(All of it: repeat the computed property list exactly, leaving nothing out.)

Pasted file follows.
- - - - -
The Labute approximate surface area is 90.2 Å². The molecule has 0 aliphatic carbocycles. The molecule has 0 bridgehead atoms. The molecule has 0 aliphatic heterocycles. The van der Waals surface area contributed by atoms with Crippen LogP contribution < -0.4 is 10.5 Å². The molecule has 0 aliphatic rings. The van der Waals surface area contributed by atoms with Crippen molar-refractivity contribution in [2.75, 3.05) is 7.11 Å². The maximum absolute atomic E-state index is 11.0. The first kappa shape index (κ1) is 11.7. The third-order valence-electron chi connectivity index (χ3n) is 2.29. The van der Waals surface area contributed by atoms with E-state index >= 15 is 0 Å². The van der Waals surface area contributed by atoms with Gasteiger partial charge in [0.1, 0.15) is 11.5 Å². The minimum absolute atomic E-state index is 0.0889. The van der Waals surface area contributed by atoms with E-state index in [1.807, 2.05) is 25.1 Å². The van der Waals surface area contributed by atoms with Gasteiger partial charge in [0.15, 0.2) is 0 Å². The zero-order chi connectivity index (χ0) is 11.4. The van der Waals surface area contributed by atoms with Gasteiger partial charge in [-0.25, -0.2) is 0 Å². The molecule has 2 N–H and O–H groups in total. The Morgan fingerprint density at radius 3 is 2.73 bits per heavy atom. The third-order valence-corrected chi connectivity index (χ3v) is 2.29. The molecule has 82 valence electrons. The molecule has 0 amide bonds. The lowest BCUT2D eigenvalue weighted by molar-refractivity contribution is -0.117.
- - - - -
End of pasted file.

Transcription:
The Labute approximate surface area is 90.2 Å². The molecule has 0 aliphatic carbocycles. The molecule has 0 bridgehead atoms. The molecule has 0 aliphatic heterocycles. The van der Waals surface area contributed by atoms with Crippen LogP contribution < -0.4 is 10.5 Å². The molecule has 0 aliphatic rings. The van der Waals surface area contributed by atoms with Crippen molar-refractivity contribution in [2.75, 3.05) is 7.11 Å². The maximum absolute atomic E-state index is 11.0. The first kappa shape index (κ1) is 11.7. The third-order valence-electron chi connectivity index (χ3n) is 2.29. The van der Waals surface area contributed by atoms with E-state index >= 15 is 0 Å². The van der Waals surface area contributed by atoms with Gasteiger partial charge in [0.1, 0.15) is 11.5 Å². The minimum absolute atomic E-state index is 0.0889. The van der Waals surface area contributed by atoms with E-state index in [1.807, 2.05) is 25.1 Å². The van der Waals surface area contributed by atoms with Gasteiger partial charge in [0.15, 0.2) is 0 Å². The zero-order chi connectivity index (χ0) is 11.4. The van der Waals surface area contributed by atoms with Gasteiger partial charge in [-0.25, -0.2) is 0 Å². The molecule has 2 N–H and O–H groups in total. The Morgan fingerprint density at radius 3 is 2.73 bits per heavy atom. The third-order valence-corrected chi connectivity index (χ3v) is 2.29. The molecule has 82 valence electrons. The molecule has 0 amide bonds. The lowest BCUT2D eigenvalue weighted by molar-refractivity contribution is -0.117.